When a hotel or a restaurant charges 10 per cent service charge, it collects the sum on behalf of the employees. Typically, 90 per cent out of the collected sum will then be distributed to the employees as part of their wages, in addition to their basic salary.

Often, these sums constitute as much as 50 per cent of their total salary. Hence, service charge is vital to maintain the livelihood of the workers in the industries mentioned.

However, in 2012, the trend was largely changed due to the implementation of the Minimum Wages Order 2012 (MWO) which imposes a minimum wage of RM900 in West Malaysia.

The MWO allows service charge to be considered as part of the employees’ wages in meeting the aforesaid requirement of minimum wage, and as a result, more and more service providers chose to pay a fixed sum to their employees to meet the requirements of the MWO while maintaining the collection of service charges to offset labour costs at the same time.

Now, if there are to be policies formulated to restrict the imposition of service charge by service providers, the employees in the relevant industries will not be affected much as they are now somewhat protected under the MWO.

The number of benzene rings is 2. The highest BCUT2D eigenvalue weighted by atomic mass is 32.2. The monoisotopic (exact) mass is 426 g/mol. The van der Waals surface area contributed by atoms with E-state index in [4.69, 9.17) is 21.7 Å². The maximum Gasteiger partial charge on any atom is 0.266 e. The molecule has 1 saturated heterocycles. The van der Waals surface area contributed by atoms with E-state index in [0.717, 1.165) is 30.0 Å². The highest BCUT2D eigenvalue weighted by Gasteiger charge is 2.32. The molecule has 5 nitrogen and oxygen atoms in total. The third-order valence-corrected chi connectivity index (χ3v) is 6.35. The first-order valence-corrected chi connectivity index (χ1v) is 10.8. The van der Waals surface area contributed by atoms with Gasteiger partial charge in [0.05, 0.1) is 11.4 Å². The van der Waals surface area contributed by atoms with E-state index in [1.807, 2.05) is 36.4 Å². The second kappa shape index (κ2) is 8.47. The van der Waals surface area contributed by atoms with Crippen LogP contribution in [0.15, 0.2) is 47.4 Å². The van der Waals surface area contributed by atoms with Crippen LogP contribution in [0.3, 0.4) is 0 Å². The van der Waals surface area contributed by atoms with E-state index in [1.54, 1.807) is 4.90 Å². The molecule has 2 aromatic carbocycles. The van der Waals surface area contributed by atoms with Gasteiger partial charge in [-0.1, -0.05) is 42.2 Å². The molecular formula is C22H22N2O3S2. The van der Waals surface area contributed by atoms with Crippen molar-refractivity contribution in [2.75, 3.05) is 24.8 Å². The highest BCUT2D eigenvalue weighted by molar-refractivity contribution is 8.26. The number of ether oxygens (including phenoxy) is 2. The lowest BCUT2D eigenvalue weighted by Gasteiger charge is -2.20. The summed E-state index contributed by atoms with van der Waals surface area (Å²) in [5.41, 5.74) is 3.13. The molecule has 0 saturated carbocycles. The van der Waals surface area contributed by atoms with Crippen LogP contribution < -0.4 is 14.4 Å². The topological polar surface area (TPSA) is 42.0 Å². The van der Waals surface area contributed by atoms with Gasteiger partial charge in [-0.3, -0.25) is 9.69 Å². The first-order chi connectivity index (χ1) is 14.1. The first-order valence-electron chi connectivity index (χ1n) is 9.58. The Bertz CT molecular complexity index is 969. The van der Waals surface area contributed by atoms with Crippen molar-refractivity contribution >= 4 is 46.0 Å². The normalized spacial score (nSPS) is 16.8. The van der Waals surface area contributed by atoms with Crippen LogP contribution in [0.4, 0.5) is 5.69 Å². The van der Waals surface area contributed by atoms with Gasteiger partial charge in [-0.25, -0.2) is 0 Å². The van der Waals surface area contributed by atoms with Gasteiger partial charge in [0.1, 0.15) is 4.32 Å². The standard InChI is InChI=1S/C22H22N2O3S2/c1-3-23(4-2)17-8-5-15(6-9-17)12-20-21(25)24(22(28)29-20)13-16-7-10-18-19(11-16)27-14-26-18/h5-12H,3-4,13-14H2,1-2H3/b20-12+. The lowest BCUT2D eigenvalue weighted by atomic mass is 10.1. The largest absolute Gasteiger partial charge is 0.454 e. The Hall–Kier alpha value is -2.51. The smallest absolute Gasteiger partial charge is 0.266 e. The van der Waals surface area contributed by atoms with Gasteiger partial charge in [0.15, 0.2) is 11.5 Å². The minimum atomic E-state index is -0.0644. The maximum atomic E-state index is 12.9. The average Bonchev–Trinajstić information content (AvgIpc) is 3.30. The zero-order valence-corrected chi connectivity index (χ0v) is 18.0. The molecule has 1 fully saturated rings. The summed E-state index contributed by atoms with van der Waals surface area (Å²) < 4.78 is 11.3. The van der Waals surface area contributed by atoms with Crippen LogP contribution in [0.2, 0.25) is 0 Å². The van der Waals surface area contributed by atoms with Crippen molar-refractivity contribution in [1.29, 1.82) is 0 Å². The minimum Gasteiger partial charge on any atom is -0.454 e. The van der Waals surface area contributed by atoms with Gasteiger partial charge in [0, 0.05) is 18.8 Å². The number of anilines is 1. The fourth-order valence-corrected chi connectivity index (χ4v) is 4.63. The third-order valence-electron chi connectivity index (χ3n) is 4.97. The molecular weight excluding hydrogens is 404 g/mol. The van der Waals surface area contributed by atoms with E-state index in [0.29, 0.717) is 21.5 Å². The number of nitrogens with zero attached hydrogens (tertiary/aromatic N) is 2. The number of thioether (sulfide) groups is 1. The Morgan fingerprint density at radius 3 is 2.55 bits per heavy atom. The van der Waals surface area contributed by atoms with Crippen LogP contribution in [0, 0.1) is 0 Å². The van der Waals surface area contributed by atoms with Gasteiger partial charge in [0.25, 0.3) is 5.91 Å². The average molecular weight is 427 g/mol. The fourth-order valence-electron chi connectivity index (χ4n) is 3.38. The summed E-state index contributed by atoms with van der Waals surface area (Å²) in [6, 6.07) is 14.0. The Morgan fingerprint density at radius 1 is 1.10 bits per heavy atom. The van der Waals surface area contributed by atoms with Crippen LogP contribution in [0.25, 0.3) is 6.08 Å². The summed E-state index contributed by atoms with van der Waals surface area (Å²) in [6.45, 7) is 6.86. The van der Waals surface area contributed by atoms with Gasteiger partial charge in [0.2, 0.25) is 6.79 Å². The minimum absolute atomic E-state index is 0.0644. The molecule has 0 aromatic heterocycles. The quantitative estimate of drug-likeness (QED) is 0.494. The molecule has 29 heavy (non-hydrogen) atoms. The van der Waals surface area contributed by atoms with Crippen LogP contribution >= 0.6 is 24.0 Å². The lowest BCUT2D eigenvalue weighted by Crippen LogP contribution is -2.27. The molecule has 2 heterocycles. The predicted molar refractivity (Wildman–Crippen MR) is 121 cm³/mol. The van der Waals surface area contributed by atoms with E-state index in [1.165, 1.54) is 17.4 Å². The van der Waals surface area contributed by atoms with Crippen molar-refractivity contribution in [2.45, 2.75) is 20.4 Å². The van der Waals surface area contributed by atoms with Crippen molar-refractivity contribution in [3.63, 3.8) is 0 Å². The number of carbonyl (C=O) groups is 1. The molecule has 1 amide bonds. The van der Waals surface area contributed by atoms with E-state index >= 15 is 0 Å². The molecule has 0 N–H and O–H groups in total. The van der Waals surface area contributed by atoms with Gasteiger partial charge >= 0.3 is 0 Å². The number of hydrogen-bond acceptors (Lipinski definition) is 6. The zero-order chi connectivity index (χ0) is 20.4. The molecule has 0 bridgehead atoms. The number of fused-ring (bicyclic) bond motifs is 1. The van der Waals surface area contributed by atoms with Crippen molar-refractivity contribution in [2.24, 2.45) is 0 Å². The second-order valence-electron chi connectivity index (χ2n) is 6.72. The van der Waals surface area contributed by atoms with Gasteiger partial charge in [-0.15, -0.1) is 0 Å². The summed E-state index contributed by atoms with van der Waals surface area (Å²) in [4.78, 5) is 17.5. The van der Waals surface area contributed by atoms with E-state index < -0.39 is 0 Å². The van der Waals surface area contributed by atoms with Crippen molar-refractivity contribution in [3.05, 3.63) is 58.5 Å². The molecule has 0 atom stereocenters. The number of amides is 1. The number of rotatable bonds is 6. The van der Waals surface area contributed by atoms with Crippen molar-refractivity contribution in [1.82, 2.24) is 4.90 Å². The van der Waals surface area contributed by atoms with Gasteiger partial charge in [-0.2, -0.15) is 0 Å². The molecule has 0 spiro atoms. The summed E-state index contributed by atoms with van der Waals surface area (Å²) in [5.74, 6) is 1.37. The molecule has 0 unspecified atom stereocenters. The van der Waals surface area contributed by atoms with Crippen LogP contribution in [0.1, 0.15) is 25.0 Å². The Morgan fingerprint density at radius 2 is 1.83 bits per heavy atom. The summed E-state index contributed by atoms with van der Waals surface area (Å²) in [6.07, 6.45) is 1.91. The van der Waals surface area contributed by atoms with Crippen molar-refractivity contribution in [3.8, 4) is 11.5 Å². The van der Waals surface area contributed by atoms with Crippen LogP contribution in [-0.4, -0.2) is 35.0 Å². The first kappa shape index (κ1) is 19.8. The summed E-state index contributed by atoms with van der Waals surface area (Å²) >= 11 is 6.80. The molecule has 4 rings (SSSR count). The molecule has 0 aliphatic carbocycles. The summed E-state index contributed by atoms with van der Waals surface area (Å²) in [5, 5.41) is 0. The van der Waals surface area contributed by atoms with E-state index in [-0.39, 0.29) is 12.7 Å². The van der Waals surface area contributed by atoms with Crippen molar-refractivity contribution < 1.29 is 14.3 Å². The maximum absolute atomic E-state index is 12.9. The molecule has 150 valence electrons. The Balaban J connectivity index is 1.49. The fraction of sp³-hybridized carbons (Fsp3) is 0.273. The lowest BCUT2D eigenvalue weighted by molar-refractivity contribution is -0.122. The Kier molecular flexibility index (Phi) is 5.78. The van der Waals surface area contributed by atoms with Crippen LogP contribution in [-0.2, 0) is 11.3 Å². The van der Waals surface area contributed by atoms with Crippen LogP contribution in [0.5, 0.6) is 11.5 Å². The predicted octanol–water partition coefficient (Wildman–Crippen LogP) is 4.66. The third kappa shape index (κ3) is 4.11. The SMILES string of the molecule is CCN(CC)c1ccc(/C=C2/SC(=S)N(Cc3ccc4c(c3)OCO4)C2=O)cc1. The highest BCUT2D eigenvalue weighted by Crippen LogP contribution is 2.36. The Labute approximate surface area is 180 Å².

Hence, the rationale for maintaining service charge for the benefit of employees is no longer relevant.

Since the MWO is not a statute legislated by Parliament, there are some who think that there would be an increase in the overall price of the services if one were to restrict the imposition of service charge, adding that it would lead to an inevitable increase in labour costs.

However, with the relatively new Competition Act 2010 and the increasingly higher emphasis on enforcement, the market price of services should be balanced out eventually with healthy competition within the respective industries.